This is my third Christmas without my dad. One less stocking to hang, one less present to purchase, one less person to kiss under the mistletoe. Grieving doesn’t get any easier, you simply learn how to navigate the endless ebb and flow of grief.

There is an unwritten rule of being jolly and sprinkling tons of holiday cheer this time of year. Christmas magic is in the air, holiday music is all around us and almost every single house is twinkling. But for some, this is not the most wonderful time of the year. For some the holiday season brings incredible sadness and grief.

I spent my father’s last Christmas holding his hand, telling him I loved him. I remember my father telling me that Christmas to take care of my mother because he knew he wouldn’t be here much longer. I was in full-blown denial and I told him he wasn’t allowed to leave. We needed him. He smiled and we both cried because we knew God had other plans for our family.

When my father was healthy, he was a force to be reckoned with. He was larger than life. He was the loudest, funniest, most amazing person in the room. People loved him, I adored him. As my father’s health began to fail, I just could not imagine my world without him in it.

My father’s death was expected; he endured seven years battling cancer. His last Christmas was heartbreaking. He was on hospice, and he was so weak and frail. He was unable to eat, surviving on a feeding tube. But my first, second, and now third Christmases without him are truly unbearable. To be totally honest with you, I have very little recollection of my first Christmas without my dad. But I will never forget the deafening silence and feeling as if my entire body was being weighed down with bricks.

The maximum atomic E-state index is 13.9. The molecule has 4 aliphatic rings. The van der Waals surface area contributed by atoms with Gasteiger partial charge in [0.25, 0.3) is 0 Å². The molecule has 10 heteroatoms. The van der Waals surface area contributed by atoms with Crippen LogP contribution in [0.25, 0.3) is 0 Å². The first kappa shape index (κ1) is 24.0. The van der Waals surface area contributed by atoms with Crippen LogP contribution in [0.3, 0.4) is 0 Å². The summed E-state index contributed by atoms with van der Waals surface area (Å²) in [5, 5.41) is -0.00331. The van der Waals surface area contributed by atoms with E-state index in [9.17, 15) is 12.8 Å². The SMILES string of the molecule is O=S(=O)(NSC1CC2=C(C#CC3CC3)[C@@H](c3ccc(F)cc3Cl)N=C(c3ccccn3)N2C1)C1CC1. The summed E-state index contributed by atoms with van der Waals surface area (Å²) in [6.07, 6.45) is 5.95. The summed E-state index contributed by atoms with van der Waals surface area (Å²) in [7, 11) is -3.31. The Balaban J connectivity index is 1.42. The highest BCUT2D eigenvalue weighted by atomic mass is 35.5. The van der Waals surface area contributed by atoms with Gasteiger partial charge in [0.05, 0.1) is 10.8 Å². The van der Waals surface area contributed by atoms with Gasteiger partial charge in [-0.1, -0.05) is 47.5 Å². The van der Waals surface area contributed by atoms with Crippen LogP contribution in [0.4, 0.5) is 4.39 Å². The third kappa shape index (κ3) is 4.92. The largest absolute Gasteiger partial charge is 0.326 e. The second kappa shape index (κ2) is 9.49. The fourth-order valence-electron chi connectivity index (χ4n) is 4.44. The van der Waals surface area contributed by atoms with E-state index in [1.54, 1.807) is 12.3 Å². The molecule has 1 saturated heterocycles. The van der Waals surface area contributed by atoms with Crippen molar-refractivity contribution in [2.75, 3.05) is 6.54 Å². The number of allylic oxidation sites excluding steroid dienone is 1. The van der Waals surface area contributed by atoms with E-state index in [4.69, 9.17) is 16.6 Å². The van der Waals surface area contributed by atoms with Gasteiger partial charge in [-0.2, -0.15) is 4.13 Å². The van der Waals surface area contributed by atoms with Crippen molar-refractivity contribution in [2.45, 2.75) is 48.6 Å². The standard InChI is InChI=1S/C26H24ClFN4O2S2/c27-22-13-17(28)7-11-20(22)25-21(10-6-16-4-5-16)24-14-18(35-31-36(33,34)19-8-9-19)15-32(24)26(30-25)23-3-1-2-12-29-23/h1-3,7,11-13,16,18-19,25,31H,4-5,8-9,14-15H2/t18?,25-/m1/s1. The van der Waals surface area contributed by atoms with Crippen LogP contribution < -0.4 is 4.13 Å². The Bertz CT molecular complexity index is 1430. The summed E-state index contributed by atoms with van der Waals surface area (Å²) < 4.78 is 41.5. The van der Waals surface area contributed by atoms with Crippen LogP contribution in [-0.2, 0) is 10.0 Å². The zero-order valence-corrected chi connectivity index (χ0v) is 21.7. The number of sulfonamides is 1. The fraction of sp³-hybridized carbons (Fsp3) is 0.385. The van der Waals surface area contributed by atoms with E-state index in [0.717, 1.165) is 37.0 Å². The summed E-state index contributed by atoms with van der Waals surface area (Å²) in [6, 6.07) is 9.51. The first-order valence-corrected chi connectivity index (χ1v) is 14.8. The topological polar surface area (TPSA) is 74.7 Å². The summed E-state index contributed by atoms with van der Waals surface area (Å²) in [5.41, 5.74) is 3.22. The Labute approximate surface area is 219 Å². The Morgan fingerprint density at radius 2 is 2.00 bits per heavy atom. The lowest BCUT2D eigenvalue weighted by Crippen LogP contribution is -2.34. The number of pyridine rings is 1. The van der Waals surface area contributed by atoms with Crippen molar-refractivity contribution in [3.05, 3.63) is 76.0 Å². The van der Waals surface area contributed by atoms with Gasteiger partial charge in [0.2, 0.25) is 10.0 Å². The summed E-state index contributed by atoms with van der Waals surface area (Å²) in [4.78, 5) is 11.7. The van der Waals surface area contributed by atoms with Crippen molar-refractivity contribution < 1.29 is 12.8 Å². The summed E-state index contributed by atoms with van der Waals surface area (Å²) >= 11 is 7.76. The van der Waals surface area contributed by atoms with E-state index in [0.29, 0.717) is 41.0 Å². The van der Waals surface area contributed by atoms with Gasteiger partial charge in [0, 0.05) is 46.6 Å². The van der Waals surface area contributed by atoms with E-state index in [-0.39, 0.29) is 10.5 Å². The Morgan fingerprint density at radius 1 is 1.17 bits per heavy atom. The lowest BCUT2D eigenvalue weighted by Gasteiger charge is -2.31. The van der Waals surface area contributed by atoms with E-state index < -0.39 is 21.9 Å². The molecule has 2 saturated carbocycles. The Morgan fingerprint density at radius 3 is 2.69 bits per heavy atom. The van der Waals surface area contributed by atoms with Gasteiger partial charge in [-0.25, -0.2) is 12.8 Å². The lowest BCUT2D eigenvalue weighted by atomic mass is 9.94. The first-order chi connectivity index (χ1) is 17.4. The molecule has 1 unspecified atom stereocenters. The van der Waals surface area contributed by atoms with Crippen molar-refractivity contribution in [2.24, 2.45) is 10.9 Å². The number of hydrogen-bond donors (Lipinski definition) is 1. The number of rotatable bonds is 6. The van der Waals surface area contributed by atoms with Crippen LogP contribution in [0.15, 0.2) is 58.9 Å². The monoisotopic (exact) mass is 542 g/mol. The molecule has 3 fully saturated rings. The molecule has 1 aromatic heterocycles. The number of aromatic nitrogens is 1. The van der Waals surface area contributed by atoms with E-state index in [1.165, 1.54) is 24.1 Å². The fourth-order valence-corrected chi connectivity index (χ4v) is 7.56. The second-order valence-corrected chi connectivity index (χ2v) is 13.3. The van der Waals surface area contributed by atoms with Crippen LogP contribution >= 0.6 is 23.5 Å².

I thought, because my father was so ill, that I was prepared for his death. But I wasn’t prepared for the finality of death, I wasn’t prepared for the engulfing sadness, the gut wrenching pain and lethargy. During my first Christmas without my dad I searched for his presence everywhere. I challenged God in my head, I wanted a real Christmas miracle, I wanted to see my father again. 

No one told me that I would constantly be searching for my father that Christmas, constantly challenging God, begging him for just one last conversation with my dad. No one told me that the first Christmas without my dad I would feel as if I too was dying. No one told me that a broken heart could be physically painful. 

It didn’t matter that I have been receiving signs from my father since the moment he passed, my grief made me greedy. All I wanted for Christmas was for my dad to be with us again. And then it happened. I was alone in my kitchen preparing for Christmas Eve and there was a knock was on the door. I slowly made my way to the door to find the delivery guy from our local Chinese restaurant. Now I was really annoyed, didn’t this guy know I was in the middle of crying? I tried my best to smile and mumbled that no one ordered Chinese food. But this delivery guy was persistent, he showed me his order form with my phone number and address. I assured him I most certainly did not order Chinese food, in fact I was preparing for the Eve. And just like that he smiled, said, “Merry Christmas Miss Lisa,” and left.

Till this day I do not know how he knew my name, but I do know there is magic in Christmas. There is real Christmas magic that shows up even during the darkest moments of our lives, you just have to believe. Christmas is a time to believe in what you cannot see whether it is Santa Claus or Christ. The true meaning of Christmas isn’t found wrapped up under our trees or in Santa’s workshop, but in choosing our own way to keep those that we lost in our hearts, and cherish those that we still have in our lives. 

Lisa Ingrassia

Lisa is the Director of Events at Zenith Marketing Group, an insurance brokerage firm located in Freehold, NJ. She is passionate about sharing her father’s journey with cancer and bringing attention the difficult path a caregiver must walk. She has written guest articles for the National Foundation of Swallowing Disorders, The Mighty & Her View From Home. She is also a guest blogger for The Huffington Post. Fun fact: She’s obsessed with her Boston terrier Diesel and loves the color blue.